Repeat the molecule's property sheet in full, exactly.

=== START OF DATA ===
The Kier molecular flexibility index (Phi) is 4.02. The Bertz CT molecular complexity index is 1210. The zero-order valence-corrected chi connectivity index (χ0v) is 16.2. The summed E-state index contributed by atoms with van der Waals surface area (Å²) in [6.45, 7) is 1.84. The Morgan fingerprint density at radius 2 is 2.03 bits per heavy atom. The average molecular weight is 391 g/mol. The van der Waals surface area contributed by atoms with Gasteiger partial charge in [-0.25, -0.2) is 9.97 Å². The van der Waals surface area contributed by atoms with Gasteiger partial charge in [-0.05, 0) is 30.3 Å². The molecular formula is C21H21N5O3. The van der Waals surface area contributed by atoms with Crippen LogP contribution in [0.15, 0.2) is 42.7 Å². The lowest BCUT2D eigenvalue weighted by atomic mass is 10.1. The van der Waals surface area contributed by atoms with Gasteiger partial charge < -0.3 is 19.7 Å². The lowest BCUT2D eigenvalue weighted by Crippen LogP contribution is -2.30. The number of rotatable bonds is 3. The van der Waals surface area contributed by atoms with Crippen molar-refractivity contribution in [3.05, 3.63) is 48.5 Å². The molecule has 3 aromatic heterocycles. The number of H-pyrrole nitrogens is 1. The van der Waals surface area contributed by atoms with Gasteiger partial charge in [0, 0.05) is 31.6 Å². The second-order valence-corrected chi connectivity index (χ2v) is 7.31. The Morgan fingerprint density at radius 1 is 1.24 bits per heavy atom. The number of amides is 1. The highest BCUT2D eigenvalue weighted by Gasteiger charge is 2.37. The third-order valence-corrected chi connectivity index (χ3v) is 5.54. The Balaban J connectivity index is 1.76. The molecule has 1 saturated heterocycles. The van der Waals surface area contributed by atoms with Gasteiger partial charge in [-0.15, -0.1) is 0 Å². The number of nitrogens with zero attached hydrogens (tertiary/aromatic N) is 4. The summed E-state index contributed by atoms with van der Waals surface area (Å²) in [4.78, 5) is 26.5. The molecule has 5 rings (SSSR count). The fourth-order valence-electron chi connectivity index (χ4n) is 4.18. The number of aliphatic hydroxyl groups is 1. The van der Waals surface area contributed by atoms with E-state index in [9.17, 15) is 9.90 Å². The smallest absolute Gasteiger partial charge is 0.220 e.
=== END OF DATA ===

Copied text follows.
The Kier molecular flexibility index (Phi) is 4.02. The Bertz CT molecular complexity index is 1210. The zero-order valence-corrected chi connectivity index (χ0v) is 16.2. The summed E-state index contributed by atoms with van der Waals surface area (Å²) in [6.45, 7) is 1.84. The Morgan fingerprint density at radius 2 is 2.03 bits per heavy atom. The average molecular weight is 391 g/mol. The van der Waals surface area contributed by atoms with Gasteiger partial charge in [-0.25, -0.2) is 9.97 Å². The van der Waals surface area contributed by atoms with Gasteiger partial charge in [-0.05, 0) is 30.3 Å². The molecular formula is C21H21N5O3. The van der Waals surface area contributed by atoms with Crippen LogP contribution in [0.15, 0.2) is 42.7 Å². The lowest BCUT2D eigenvalue weighted by atomic mass is 10.1. The van der Waals surface area contributed by atoms with Gasteiger partial charge < -0.3 is 19.7 Å². The lowest BCUT2D eigenvalue weighted by Crippen LogP contribution is -2.30. The number of rotatable bonds is 3. The van der Waals surface area contributed by atoms with Crippen molar-refractivity contribution in [3.05, 3.63) is 48.5 Å². The molecule has 3 aromatic heterocycles. The number of H-pyrrole nitrogens is 1. The van der Waals surface area contributed by atoms with Gasteiger partial charge in [0, 0.05) is 31.6 Å². The second-order valence-corrected chi connectivity index (χ2v) is 7.31. The Morgan fingerprint density at radius 1 is 1.24 bits per heavy atom. The number of amides is 1. The highest BCUT2D eigenvalue weighted by Gasteiger charge is 2.37. The third-order valence-corrected chi connectivity index (χ3v) is 5.54. The Balaban J connectivity index is 1.76. The molecule has 1 saturated heterocycles. The van der Waals surface area contributed by atoms with Gasteiger partial charge in [-0.15, -0.1) is 0 Å². The number of nitrogens with zero attached hydrogens (tertiary/aromatic N) is 4. The summed E-state index contributed by atoms with van der Waals surface area (Å²) in [4.78, 5) is 26.5. The molecule has 5 rings (SSSR count). The fourth-order valence-electron chi connectivity index (χ4n) is 4.18. The number of aliphatic hydroxyl groups is 1. The van der Waals surface area contributed by atoms with E-state index in [9.17, 15) is 9.90 Å². The smallest absolute Gasteiger partial charge is 0.220 e.